12. Sun hats/shades. Can’t have fun with the sun in your eyes.

13 & 14. Sunscreen and bug spray. We are big Badger fans here. My daughter has super-sensitive skin and has never had the slightest blotch from these products, and they are a 1 (low hazard) on the EWG scale, for those of you who like to be neurotic about chemicals. (Says the lady whose 5 year-old once blurted out, “If anybody brings me parabens, I’m gonna squash them like Brando scaring a child to death!” (He thinks Brando is this guy’s name although I’m sure a threat from Marlon Brando would be enough to put anyone off parabens.))

15. Sweatshirts. Here in Vermont, even in summer the temperatures can hover at that spot where it’s warm and comfortable in the sun but the shade brings a chill, and it often gets quite cool after the sun goes down.

16. A change of clothes. I’d say it’s probably about 60-40 whether my children come home from an outing in different clothes than they left in. These kiddos love to stomp in bogs, crawl in muddy creeks, roll in wet sand, and generally comport themselves as if they were creatures of the woods to whom dirty clothes are no more a care than the stock market report. So yeah, I pretty much never regret bringing a change of clothes for both of them.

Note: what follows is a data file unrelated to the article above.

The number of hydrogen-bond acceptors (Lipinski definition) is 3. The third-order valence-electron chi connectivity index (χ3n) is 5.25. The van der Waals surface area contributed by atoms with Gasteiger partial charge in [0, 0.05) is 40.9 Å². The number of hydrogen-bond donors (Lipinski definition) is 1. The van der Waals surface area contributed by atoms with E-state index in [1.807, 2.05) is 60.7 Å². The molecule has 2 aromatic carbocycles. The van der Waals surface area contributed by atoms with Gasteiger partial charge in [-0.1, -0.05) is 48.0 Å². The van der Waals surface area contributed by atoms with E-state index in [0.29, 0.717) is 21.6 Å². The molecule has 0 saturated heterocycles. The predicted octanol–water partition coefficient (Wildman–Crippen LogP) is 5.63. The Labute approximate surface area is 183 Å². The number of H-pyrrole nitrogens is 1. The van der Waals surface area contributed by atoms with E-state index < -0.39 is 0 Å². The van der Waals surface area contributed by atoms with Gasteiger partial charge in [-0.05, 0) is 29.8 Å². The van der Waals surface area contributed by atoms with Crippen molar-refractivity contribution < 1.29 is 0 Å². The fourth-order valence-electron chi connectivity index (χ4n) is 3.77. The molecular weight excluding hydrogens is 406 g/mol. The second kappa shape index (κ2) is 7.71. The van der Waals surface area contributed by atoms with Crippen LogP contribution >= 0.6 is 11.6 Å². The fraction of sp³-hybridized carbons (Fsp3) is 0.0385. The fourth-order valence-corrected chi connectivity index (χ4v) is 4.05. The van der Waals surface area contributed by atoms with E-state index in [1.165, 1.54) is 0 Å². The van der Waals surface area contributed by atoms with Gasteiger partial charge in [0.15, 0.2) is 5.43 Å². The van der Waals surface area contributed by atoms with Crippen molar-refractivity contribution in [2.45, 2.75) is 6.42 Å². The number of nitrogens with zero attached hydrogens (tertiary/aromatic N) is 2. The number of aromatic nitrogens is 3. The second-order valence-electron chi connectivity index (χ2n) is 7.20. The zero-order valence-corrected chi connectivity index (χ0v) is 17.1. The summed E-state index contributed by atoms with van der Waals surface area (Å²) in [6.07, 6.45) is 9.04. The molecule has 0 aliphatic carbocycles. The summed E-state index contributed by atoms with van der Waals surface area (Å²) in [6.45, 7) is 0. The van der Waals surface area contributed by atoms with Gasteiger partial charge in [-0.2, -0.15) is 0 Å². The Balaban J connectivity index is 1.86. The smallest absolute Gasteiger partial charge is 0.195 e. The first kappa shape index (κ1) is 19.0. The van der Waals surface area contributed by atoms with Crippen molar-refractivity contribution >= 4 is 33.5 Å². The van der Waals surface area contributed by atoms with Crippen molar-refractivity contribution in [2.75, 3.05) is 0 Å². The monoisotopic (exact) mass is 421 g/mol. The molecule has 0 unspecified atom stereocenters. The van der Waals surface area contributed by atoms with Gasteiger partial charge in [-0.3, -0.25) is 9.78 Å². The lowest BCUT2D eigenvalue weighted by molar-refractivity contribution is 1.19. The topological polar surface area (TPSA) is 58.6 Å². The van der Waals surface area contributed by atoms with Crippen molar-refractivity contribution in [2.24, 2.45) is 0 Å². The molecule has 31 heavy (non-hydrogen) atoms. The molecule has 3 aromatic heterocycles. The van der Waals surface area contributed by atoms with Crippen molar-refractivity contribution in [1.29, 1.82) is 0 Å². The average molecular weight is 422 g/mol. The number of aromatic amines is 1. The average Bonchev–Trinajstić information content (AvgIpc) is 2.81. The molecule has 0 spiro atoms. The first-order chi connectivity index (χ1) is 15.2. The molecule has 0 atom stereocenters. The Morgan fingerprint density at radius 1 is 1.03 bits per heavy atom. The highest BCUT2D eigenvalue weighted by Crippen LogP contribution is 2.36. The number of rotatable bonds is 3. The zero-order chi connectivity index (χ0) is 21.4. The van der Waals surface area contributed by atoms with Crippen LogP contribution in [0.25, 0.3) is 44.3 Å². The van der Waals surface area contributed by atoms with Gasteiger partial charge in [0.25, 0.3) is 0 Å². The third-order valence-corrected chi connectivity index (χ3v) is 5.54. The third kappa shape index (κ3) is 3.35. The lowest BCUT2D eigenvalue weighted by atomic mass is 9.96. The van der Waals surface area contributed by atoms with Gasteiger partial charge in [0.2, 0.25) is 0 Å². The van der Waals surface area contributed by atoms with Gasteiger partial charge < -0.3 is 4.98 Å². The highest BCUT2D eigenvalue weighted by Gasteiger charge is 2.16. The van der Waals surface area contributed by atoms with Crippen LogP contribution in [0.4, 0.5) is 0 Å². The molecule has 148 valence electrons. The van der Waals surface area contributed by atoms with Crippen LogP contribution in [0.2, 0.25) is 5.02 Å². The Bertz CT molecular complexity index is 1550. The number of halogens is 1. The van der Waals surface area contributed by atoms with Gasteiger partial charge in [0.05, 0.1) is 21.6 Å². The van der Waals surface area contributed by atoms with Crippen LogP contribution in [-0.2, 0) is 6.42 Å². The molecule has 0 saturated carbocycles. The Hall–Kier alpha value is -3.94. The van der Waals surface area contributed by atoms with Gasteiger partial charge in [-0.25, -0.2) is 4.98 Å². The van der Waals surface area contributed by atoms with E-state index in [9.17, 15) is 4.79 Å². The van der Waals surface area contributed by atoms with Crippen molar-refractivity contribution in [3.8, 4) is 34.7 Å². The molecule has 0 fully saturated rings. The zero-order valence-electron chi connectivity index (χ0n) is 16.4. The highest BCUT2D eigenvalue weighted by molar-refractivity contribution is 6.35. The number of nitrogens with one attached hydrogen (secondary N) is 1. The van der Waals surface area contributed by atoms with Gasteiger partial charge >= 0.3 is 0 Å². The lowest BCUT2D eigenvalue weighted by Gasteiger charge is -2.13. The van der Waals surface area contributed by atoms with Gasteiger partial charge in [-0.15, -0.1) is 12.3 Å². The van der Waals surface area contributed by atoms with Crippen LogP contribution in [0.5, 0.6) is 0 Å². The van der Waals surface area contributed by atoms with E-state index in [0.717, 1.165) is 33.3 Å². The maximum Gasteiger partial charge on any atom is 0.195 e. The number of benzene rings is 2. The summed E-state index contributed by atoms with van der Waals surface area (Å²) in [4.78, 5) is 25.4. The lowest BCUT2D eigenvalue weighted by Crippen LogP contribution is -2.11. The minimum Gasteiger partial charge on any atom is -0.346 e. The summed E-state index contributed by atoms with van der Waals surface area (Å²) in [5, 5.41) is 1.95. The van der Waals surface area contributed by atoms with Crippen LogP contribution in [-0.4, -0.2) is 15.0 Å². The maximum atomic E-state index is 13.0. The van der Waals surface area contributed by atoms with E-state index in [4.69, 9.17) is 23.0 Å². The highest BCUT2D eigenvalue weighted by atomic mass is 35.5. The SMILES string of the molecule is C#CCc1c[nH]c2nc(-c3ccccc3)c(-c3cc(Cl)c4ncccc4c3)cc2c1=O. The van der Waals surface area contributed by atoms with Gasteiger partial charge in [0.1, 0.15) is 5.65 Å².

17. Pajamas. Sometimes an adventure, or just plain old dinner at a friend’s house, goes on longer than anticipated, and it’s pretty much bedtime by the time we get back in the car. In this case, putting on PJs before the drive home is awesome, so we can just sneak sleeping babes straight into their beds when we get home.

18. Water bottles. I keep these empty in the car and then just fill up with ice cubes and water right before we leave.

19. Picnic blanket. This is the most used item of the kit, even above old workhorse, the empty jar. It’s always good to have a clean spot to sit and snack, or to lay on at the beach, and it can also be used as a blanket or extra towel, in a pinch.

And there you have it. Every thing you need for an outing or day trip with young children. Now that this bag is in our trunk, we are officially ready for summer. Bring on the adventures! Image